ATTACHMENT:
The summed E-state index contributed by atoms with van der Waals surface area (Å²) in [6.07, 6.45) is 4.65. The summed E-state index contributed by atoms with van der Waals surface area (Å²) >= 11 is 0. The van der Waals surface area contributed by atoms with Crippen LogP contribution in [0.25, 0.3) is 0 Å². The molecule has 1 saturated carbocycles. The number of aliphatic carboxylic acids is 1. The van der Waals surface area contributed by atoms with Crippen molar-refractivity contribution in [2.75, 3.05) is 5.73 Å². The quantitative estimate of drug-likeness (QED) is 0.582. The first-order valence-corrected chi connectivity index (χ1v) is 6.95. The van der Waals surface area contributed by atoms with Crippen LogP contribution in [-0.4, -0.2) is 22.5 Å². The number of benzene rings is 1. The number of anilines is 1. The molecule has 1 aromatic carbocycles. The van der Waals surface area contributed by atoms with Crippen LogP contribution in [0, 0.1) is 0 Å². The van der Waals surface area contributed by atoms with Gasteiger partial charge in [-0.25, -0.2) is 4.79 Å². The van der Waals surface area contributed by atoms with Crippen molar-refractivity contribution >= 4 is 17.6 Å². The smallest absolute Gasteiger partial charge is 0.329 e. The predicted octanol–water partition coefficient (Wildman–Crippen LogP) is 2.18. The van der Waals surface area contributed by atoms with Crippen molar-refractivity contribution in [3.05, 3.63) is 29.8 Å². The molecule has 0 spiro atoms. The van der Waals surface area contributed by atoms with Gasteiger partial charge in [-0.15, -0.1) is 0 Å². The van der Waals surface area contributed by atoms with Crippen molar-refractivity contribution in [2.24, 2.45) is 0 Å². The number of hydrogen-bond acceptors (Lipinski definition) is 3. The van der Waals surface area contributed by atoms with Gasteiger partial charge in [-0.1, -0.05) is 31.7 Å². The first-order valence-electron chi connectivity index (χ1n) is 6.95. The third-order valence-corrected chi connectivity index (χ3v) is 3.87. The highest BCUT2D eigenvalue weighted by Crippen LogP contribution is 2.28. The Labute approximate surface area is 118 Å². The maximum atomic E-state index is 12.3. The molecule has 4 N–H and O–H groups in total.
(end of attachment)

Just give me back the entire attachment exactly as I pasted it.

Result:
The summed E-state index contributed by atoms with van der Waals surface area (Å²) in [6.07, 6.45) is 4.65. The summed E-state index contributed by atoms with van der Waals surface area (Å²) >= 11 is 0. The van der Waals surface area contributed by atoms with Crippen LogP contribution in [0.25, 0.3) is 0 Å². The molecule has 1 saturated carbocycles. The number of aliphatic carboxylic acids is 1. The van der Waals surface area contributed by atoms with Crippen molar-refractivity contribution in [2.75, 3.05) is 5.73 Å². The quantitative estimate of drug-likeness (QED) is 0.582. The first-order valence-corrected chi connectivity index (χ1v) is 6.95. The van der Waals surface area contributed by atoms with Crippen LogP contribution in [-0.4, -0.2) is 22.5 Å². The number of benzene rings is 1. The number of anilines is 1. The molecule has 1 aromatic carbocycles. The van der Waals surface area contributed by atoms with Crippen LogP contribution in [0, 0.1) is 0 Å². The van der Waals surface area contributed by atoms with Gasteiger partial charge in [-0.25, -0.2) is 4.79 Å². The van der Waals surface area contributed by atoms with Crippen molar-refractivity contribution >= 4 is 17.6 Å². The smallest absolute Gasteiger partial charge is 0.329 e. The predicted octanol–water partition coefficient (Wildman–Crippen LogP) is 2.18. The van der Waals surface area contributed by atoms with Crippen molar-refractivity contribution in [3.05, 3.63) is 29.8 Å². The molecule has 0 spiro atoms. The van der Waals surface area contributed by atoms with Gasteiger partial charge in [-0.15, -0.1) is 0 Å². The van der Waals surface area contributed by atoms with Crippen molar-refractivity contribution in [2.24, 2.45) is 0 Å². The number of hydrogen-bond acceptors (Lipinski definition) is 3. The van der Waals surface area contributed by atoms with Gasteiger partial charge in [-0.1, -0.05) is 31.7 Å². The first-order valence-electron chi connectivity index (χ1n) is 6.95. The third-order valence-corrected chi connectivity index (χ3v) is 3.87. The highest BCUT2D eigenvalue weighted by Crippen LogP contribution is 2.28. The Labute approximate surface area is 118 Å². The maximum atomic E-state index is 12.3. The molecule has 4 N–H and O–H groups in total.